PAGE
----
4. Ensure statutory and other regular charges have been taken out. I recommend you authorise your PM to pay on your behalf the regular outgoing charges which include rates, body corporate and insurance charges. This allows for all expenses to be contained on the one end of year financial statement, transfers responsibly to the managing agent and makes financial preparation at tax time easier to do.
5. Enter critical dates in your calendar so you know when rent reviews, leases expire, pest inspections etc. fall due. This can easily be done on a property management spreadsheet. This may sound like you are doing the work you are paying your manager to do, however once it is established this is a very small amount of work to do to manage a significant growth asset and a significant investment in your financial future.
6. Respond to correspondence in a timely manner. Read the monthly statement, body corporate notices and AGM papers even if you are unable to attend. Stay informed about your investment, your future is dependent on it so be aware. Follow up when you get notified of repairs or damage required.
7. Keep abreast of local rental statistics and yields so you are aware what to expect at lease renewals. Be prepared to negotiate to keep tenants, even reduce the rent if the markets call for it. Do the math $10–$20 per week drop in rent is often much less painful than a week or many more with no rent and the cost to the management company when a new tenant is found.
For those of you wondering, my client’s situation ended well for them as they achieved a price significantly above their initial expectation thanks to Sydney’s buoyant property market.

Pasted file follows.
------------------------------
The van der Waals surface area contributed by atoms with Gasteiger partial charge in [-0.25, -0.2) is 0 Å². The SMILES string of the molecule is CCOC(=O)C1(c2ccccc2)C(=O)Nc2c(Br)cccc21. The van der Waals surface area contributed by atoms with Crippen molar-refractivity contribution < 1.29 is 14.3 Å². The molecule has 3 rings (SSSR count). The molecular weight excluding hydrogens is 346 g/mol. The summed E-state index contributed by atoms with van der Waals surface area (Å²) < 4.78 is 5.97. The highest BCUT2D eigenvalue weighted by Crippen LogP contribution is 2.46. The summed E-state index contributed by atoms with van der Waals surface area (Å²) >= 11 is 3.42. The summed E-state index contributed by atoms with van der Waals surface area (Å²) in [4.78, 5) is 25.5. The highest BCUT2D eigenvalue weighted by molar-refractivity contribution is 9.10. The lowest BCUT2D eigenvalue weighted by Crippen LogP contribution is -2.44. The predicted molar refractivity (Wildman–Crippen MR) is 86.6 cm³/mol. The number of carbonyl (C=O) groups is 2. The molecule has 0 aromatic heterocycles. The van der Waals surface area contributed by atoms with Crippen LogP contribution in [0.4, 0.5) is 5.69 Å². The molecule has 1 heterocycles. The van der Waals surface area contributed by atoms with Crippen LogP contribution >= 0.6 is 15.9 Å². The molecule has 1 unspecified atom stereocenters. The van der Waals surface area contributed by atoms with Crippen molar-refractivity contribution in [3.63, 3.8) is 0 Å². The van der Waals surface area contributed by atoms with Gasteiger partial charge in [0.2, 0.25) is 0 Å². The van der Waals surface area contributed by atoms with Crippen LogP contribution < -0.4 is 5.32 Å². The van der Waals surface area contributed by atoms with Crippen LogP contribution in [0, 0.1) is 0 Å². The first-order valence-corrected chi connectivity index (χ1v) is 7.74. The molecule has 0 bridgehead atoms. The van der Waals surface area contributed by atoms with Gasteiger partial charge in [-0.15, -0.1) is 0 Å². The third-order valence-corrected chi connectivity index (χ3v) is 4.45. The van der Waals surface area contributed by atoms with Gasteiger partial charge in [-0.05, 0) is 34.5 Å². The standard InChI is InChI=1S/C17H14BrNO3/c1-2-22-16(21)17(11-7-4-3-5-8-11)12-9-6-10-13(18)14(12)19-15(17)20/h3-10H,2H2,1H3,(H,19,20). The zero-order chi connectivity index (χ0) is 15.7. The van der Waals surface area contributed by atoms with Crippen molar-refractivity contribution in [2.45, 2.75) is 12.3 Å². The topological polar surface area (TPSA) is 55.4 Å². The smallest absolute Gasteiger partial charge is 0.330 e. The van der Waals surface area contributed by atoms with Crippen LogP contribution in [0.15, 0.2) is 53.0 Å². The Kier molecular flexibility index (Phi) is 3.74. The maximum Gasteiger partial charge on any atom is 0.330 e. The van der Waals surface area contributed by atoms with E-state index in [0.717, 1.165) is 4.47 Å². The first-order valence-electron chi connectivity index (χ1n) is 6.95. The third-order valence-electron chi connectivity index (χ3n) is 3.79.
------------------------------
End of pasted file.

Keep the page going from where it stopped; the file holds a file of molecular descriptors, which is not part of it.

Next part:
In summary, understand that property investment is for the long term, that it is not entirely "hands free" and the more you put in the more you get out. If you discover you are not happy with your property manager after voicing your concerns as they crop up, find another one and be clear about your expectations in writing from the outset.
About Julie Beck
Based in Canberra, Julie has been actively working in the property arena for over 12 years in diverse roles ranging from Shopping Center Manager and Commercial Property Manager to a qualified Investment Property Buyers’ Agent with a focus and expertise in the Brisbane market. Her experience in such mixed roles has given her a unique and broad property experience where she has identified opportunities within niche areas in the residential and commercial markets and developed services to meet those needs. Julie is a qualified property investment adviser (QPIA) accredited by PIPA, a licensed Real Estate agent in ACT and Queensland. Julie is a board member of REIACT.
For more information visit www.hatchproperty.com.au